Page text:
Racial Disparities Among Juvenile Facilities

Posted by MST Services

Apr 28, 2021 9:00:00 AM

AdobeStock_197353857Racial disparities are unfortunately very present in the juvenile justice system. Though the rate of incarceration is declining, there is still evidence that youth of color are overrepresented in juvenile detention centers.

In recent years, more data has become available to expose the startling statistics of racial inequities. The Haywood Burns Institute acknowledges in 2017, African-American youth were 4.6 times as likely as White youth to be incarcerated, Native Americans were 2.9 times as likely, and lastly, Latinos were 1.4 times as likely. These statistics help portray the persistent issue in the justice system and raises the question, how do we fix the problem?

The Reality of Racial Disparities

Disproportionate minority groups play a role in the juvenile justice process. The Prison Policy Initiative shared in a 2019 report, 14% of youth under the age of 18 in the United States are Black, however, 42% of boys and 35% of girls in detention centers are Black. Moreover, Maryland is the leading state with the most extreme racial disparities for young black men incarcerated at a rate of 25%. Realities like these mean it is time to start addressing what is going on.

There are many factors that play a role in why there are racial disparities. The report, Combating Racial Disparity in the Juvenile-Justice System with MST, shares that many studies reveal contributors to disproportionate minority contact, including selective enforcement, indirect effects of socioeconomic status, differential offending and administrative practices, institutional racism, and biased risk-assessment instruments. Also, zero-tolerance policies at schools that criminalize infractions tend to be more common in poor, urban districts in which ethnic minorities are well represented.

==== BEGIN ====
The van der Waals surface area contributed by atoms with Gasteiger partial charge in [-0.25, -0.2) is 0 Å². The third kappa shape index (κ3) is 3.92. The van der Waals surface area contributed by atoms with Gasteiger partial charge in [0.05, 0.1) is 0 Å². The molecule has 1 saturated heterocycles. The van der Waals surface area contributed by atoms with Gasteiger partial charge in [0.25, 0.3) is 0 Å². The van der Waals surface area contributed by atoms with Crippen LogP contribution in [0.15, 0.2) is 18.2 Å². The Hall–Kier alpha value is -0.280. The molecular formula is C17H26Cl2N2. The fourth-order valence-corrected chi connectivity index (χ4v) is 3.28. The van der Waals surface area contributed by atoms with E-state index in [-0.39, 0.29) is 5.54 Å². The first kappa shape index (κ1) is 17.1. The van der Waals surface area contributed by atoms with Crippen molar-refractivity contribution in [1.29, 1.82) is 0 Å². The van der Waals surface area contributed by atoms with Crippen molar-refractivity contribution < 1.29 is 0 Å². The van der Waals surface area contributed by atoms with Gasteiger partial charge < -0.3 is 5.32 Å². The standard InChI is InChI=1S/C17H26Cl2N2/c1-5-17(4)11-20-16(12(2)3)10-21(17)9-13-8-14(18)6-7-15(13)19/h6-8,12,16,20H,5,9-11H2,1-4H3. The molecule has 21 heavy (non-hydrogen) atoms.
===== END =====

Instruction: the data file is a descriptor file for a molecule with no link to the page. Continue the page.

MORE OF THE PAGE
No Kids in Prison developed a map of each state in the U.S. and their incarceration rates broken down by race, ethnicity, and gender. This organization is a national campaign that advocates investing in community-based support/services for adolescents and raises awareness of the issues in the juvenile justice system.

No Kids in Prison Map

Can it be resolved?

While one organization or person cannot resolve this complex problem, steps can be taken to eliminate disparities in the system. First, leaders must understand the factors that are playing a role into the issue and accurately analyze the data. The paper, Racial and Ethnic Disparities across the Juvenile Justice System, highlights the importance of using local and state-level data to address community needs that may differ in geographic settings. Next, researching effective alternatives to incarceration can help decrease the amount of youth being placed in detention centers and can ultimately improve outcomes for justice-involved teens.

Liz Ryan, CEO of Youth First explains, “Closing youth prisons and redirecting the resources and funding to empower and support the most impacted communities is essential to creating restorative justice.”

Many states are starting to implement policies to help minimize racial disparities in their juvenile facilities. For example, the Youth Justice Council in Hennepin County, MI is developing and implementing strategic strategies with community stakeholders to increase resources for teens and their families by promoting programs and practices in 2021. Moreover, with the current juvenile justice reforms taking place, the New Jersey Governor, Phil Murphy, and Attorney General, Gurbir Grewal, are committed to strengthening the state’s system to eliminate the longstanding disparities. Steps like these are in the right direction and will influence more communities and leaders to do the same.

Combating Racial Disparity with Multisystemic Therapy

Unquestionably, the disparity in minority youth coming in contact with the justice system is a problem. Multisystemic Therapy (MST) has been shown to be part of the solution. MST is a family-driven treatment that is culturally responsive and centered in homes and communities. When partnered with young people, families, schools, law enforcement, and the juvenile justice system, it plays a unique bridge-building role in achieving shared outcomes for minority youth, families, schools, and communities at large. For more information on how MST helps combat racial disparity in the juvenile justice system, click here.

Multisystemic Therapy (MST) is an evidence-based intervention. MST effectively treats at-risk youth and their families by utilizing a built-in suite of services within the home, school, and community settings. Services include but are not limited to: social skills training, drug and alcohol intervention, mental health services, and peer management.

To learn how MST is working to reduce racial disparities in the juvenile justice system, download this report.

Topics: Juvenile Justice Reform